Thus, in some examples, multiple sets of data are encrypted using multiple different actual key corresponding to multiple different wrapping keys and pre-encrypted keys. Thus, different wrapping keys and/or different pre-encrypted keys are used to encrypt and/or decrypt different sets of data for one or more different clients of the cloud.

In another example, a given actual key may be encrypted by a first wrapping key to obtain a first pre-encrypted key which is sent to a first key manager for storage by the first key manager. The same actual key is encrypted by a second client-side wrapping key to obtain a second, different pre-encrypted key which is sent to a second key manager for storage by the second key manager. In this manner, the same actual key may be obtained using the first pre-encrypted key decrypted by the first wrapping key or by obtaining the second pre-encrypted key and decrypting it using the second wrapping key. The first and second pre-encrypted keys in this example may be generated and stored at the same key manager or generated and stored by different key managers, such as key managers 210 and 212.

In still another example, the pre-encrypted key is stored at a first key manager and the wrapping key is stored at a second key manager. The client obtains the pre-encrypted key from the first key manager 210 and requests the wrapping key from the second key manager 212. The client decrypts the pre-encrypted key by the wrapping key to obtain the actual key. Thus, the wrapping key may be stored by the cloud storage 226 on the cloud itself, on a computing device associated with a client of the cloud, or on a second key manager. The client of the cloud in some examples is a customer of the cloud storage system.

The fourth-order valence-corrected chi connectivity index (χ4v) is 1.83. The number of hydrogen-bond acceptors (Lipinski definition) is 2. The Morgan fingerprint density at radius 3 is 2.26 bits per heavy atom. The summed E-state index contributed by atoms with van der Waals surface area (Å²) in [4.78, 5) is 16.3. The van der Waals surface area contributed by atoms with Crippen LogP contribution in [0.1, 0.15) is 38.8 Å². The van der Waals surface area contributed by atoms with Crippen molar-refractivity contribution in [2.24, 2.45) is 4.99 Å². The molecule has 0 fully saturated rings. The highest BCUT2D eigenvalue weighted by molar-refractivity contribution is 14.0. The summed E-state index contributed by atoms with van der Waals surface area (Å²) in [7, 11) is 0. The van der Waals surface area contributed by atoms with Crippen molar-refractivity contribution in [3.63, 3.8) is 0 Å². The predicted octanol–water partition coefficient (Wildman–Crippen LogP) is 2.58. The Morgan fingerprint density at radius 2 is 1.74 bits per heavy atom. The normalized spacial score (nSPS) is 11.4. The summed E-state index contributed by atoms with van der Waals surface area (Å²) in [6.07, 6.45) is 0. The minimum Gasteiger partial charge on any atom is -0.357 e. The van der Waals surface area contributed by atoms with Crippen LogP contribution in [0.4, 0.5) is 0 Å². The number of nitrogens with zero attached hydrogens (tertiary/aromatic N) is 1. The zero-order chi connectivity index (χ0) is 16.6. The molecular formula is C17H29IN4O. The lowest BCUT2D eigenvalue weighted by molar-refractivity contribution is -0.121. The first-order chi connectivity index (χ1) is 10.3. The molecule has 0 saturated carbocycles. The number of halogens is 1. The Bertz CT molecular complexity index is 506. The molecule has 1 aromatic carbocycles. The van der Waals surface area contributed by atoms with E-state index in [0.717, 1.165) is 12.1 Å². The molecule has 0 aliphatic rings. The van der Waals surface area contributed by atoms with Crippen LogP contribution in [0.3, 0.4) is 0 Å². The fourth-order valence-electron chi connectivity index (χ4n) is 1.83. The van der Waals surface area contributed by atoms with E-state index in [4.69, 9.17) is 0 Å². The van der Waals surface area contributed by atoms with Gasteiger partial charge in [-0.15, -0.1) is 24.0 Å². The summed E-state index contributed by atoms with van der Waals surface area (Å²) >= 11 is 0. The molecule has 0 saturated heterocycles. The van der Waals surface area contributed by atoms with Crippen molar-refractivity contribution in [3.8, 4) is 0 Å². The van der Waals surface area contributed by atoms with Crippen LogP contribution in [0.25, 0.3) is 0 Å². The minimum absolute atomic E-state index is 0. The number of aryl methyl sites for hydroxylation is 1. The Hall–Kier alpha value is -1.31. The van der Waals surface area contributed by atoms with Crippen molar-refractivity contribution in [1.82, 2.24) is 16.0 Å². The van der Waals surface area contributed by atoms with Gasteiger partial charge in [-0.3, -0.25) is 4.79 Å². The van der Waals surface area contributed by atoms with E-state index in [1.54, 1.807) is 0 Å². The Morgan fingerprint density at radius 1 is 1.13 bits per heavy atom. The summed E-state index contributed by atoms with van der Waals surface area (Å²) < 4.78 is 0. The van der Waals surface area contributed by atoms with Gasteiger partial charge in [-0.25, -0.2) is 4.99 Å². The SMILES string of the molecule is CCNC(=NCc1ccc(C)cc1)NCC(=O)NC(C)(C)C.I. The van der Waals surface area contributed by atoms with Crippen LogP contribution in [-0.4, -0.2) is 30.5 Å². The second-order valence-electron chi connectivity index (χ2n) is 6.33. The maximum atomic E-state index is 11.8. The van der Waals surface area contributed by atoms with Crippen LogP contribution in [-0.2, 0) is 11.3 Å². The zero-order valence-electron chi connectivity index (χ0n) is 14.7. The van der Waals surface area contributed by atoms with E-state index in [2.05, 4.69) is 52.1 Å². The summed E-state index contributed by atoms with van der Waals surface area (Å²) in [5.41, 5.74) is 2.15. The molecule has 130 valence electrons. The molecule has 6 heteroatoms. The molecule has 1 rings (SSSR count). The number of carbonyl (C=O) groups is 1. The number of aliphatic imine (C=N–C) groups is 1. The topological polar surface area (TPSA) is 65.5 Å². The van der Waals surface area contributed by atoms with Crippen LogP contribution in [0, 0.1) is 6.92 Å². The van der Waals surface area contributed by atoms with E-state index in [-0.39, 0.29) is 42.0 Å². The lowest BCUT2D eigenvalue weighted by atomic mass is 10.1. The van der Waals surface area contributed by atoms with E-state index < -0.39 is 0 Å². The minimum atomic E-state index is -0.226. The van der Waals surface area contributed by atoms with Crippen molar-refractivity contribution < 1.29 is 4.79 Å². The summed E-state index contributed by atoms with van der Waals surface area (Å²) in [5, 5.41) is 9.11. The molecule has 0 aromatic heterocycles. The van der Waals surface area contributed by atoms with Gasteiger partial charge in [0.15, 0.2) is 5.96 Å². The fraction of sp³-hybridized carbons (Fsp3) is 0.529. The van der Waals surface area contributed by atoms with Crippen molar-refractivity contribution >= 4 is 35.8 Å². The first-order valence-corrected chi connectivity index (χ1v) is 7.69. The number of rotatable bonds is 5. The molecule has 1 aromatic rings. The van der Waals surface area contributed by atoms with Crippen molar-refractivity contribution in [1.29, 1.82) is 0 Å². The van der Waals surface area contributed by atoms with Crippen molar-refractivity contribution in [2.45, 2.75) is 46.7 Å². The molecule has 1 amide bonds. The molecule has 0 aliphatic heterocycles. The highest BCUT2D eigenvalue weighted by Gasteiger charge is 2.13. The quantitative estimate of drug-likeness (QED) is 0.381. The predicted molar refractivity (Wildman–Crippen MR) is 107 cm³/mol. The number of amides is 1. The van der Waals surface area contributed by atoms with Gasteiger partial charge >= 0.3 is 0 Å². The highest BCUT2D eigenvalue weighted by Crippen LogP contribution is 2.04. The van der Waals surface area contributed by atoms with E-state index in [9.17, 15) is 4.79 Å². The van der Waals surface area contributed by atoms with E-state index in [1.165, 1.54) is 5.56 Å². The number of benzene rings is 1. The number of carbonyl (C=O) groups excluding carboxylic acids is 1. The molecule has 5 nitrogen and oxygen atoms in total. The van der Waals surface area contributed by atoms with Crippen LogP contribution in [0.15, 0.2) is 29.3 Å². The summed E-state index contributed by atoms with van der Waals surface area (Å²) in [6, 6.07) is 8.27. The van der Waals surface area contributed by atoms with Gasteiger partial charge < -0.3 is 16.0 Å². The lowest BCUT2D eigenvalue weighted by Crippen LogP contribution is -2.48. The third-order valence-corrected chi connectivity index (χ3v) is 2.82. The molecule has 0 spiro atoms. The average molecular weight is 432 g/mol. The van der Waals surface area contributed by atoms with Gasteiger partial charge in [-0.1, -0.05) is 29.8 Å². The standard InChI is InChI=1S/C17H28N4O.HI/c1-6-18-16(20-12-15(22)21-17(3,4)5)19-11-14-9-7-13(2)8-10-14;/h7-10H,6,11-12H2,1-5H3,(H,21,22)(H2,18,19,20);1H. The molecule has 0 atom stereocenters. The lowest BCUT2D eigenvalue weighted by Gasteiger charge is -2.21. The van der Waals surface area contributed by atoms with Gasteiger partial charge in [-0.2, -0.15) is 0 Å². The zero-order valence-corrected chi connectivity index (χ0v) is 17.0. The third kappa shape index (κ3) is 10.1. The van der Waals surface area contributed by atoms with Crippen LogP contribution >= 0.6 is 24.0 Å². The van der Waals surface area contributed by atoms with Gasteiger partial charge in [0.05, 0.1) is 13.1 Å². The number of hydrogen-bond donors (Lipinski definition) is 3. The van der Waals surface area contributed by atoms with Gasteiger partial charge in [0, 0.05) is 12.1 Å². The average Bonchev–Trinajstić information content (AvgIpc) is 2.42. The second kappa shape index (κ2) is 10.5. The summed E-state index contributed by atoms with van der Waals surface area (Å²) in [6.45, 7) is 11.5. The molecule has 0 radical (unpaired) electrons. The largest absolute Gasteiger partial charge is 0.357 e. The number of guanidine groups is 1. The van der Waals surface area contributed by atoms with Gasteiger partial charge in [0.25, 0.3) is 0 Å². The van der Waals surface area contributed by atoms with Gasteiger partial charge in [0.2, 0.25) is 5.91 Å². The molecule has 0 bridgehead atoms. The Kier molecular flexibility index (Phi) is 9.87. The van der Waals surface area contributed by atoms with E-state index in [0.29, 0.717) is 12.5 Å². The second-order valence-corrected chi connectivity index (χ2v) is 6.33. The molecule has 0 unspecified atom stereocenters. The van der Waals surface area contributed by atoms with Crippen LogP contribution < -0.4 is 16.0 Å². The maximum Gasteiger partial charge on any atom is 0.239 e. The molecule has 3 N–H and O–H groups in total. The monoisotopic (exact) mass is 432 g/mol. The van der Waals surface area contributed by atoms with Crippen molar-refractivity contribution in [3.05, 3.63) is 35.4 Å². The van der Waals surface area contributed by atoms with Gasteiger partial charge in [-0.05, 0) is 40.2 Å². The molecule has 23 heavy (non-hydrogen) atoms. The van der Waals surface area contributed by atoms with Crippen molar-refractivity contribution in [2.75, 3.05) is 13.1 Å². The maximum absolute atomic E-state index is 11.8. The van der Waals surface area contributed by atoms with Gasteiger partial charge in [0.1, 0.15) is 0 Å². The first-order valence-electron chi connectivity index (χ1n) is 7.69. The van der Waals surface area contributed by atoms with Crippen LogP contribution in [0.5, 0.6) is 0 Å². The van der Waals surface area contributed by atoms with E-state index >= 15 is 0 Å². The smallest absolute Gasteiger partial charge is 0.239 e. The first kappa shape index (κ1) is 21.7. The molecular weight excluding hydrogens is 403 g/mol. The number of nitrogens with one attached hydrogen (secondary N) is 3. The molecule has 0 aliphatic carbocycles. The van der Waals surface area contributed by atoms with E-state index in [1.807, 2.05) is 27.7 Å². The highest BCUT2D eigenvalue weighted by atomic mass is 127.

FIG. 3 is an exemplary block diagram illustrating a data storage system utilizing wrapping keys. The data storage system 300 is a system for storing and managing data. The data storage system 300 includes a set of one or more data storage device(s) 302.

Data storage device(s) 302 may include, for example, one or more data storage arrays, one or more rotating magnetic storage devices, one or more rotating optical storage devices, one or more solid state drives (SSDs), one or more hard disk drives (HDD), one or more flash drives, and/or one or more optical disks. A data storage array may be, for example, a redundant array of inexpensive disks (RAID) array, an optical storage array, or any other type of data storage array.

In this non-limiting example, data storage device(s) includes data storage device 304, data storage device 306 and data storage device 308. However, the examples are not limited to three data storage devices. In other examples, the data storage system 300 may include a single data storage device, two data storage devices, as well as four or more data storage devices.